Opening Remarks by President Cyril Ramaphosa at the Official Talks with King Willem-Alexander on the occasion of the Netherlands State Visit, Union Buildings, Pretoria, 19 October 2023
Your Majesties King Willem-Alexander and Queen Máxima of the Netherlands,
Honourable Ministers of the Netherlands and South Africa,
Ladies and Gentlemen,
It is my privilege to welcome you, Your Majesties, on this, your first state visit to South Africa.
South Africa and the Netherlands have long-established historical ties going back to the arrival of the first Dutch settlers in the Cape in 1652.
In the post-colonial era, the Netherlands played an important role in the anti-apartheid struggle with active and committed anti-apartheid organisations.
More than 200 years since the Dutch ceded sovereignty of the Cape, there are a number of Dutch influences that still play an important part in the cultural and linguistic life of many South African communities.
The Afrikaans language has much of its origins in Dutch and is the third most widely spoken national language of South Africa. Our country’s Muslim community can trace its origins to the arrival in 1658 of free labourers and political exiles from the-then Dutch East Indies. There are distinct Dutch influences in the cuisine and customs of our country.
The strength of our bilateral relations today and the bonds between our respective peoples reflect a commitment to acknowledge and confront the injustices of our past.
We are determined to forge a new path for our respective countries based on shared values, and a common commitment to human rights, equality, development and prosperity for all.
We are determined to build the bridges of tolerance and understanding in pursuit of a better future and better world.
In this regard, Your Majesty, I wish to acknowledge the apology that you have made for your country’s role in the slave trade, including in South Africa. This was an important step towards promoting reconciliation, restoration and healing old wounds.
We are meeting at a time when our resolve to build a peaceful, equal future is being sorely tested, and where reconciliation and healing is most sorely needed.
The ongoing conflict between Russia and Ukraine and the devastating events unfolding in Israel and Palestine have left many of us saddened. They have left us fearful for the future of international cooperation and for our common aspiration to realise a world free of conflict.
As South Africa we have reiterated that there should be an immediate cessation of hostilities between the warring parties, that the tenets of international law should be upheld, and that the international community has a responsibility to help bring about favourable conditions for negotiation and dialogue.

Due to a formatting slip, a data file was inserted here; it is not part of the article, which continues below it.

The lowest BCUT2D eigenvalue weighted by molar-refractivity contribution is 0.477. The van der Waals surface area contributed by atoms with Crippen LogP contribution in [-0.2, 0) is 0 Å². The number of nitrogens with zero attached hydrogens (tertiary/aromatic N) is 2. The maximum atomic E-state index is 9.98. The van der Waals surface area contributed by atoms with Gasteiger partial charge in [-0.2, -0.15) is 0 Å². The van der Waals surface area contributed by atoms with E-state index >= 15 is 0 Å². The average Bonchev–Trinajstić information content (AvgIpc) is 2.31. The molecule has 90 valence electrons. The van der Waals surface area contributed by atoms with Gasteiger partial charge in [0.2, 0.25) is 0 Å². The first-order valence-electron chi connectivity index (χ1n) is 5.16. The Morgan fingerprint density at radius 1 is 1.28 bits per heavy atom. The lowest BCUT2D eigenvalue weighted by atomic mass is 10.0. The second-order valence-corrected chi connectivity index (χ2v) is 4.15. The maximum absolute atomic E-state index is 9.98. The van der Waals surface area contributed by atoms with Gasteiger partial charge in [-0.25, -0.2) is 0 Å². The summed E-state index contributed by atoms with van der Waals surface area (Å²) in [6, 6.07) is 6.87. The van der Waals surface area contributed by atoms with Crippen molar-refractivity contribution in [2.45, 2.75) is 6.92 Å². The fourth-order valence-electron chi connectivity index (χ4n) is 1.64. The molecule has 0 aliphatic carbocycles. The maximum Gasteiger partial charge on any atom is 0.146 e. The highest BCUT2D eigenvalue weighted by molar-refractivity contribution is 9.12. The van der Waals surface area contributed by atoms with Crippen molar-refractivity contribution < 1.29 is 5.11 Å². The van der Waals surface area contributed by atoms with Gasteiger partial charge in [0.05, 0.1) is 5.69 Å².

As a country that chose the path of reconciliation over conflict, and peace over war, we believe it is indeed possible for adversaries, even those that share bitter histories, to come together for the sake of peace. We believe change can never come too late, and that it is indeed possible.
The relationship between our two countries is testament to this. The Netherlands is a former colonial power but is now supporting development and economic growth across the developing world, including in former Dutch colonies.
We are grateful to the Netherlands for its support during the COVID-19 pandemic. This included the provision of personal protective equipment and a substantial contribution to our Solidarity Fund.
As South Africa, we derive great benefit from our relationship with the Netherlands. This is something I underscored in my engagement with Prime Minister Rutte during his visit a few months ago.
Our countries have been able to collaborate in international fora on the promotion of democratic values, human rights, and the role of women in peace and security. I have been fortunate to engage Her Majesty the Queen on our shared interest in the promotion of financial inclusion for women on the African continent.
The Netherlands is one of our major trading partners. Our total trade has doubled between 2019 and 2022 and the Netherlands remains one of the most important investors in this country. South Africa is also a leading destination for Dutch tourists.
You are accompanied by a large business delegation, and I am confident they will have constructive engagements with their South African counterparts.
Our bilateral relationship spans agriculture, education and skills development, transport and logistics, science and innovation, water management and others.
Our energy cooperation is increasing, notably in the fields of green hydrogen and renewable energy.
I understand that our Foreign Ministers held a successful meeting of our Joint Commission yesterday and we look forward to receiving their report.
I am pleased to note that your delegation includes a large academic component, because cooperation between our universities has shown great growth since the advent of democracy in our country.
Ours is a strategic partnership that we can be proud of. It has evolved, matured and is increasingly of mutual benefit. May our shared values and common commitment to development guide us as we write a new history for South Africa-Dutch relations.
We look forward to expanding the horizons of this relationship well into the future.
I now invite you, Your Majesty, to make your opening statement.
I thank you.
Issued by: The Presidency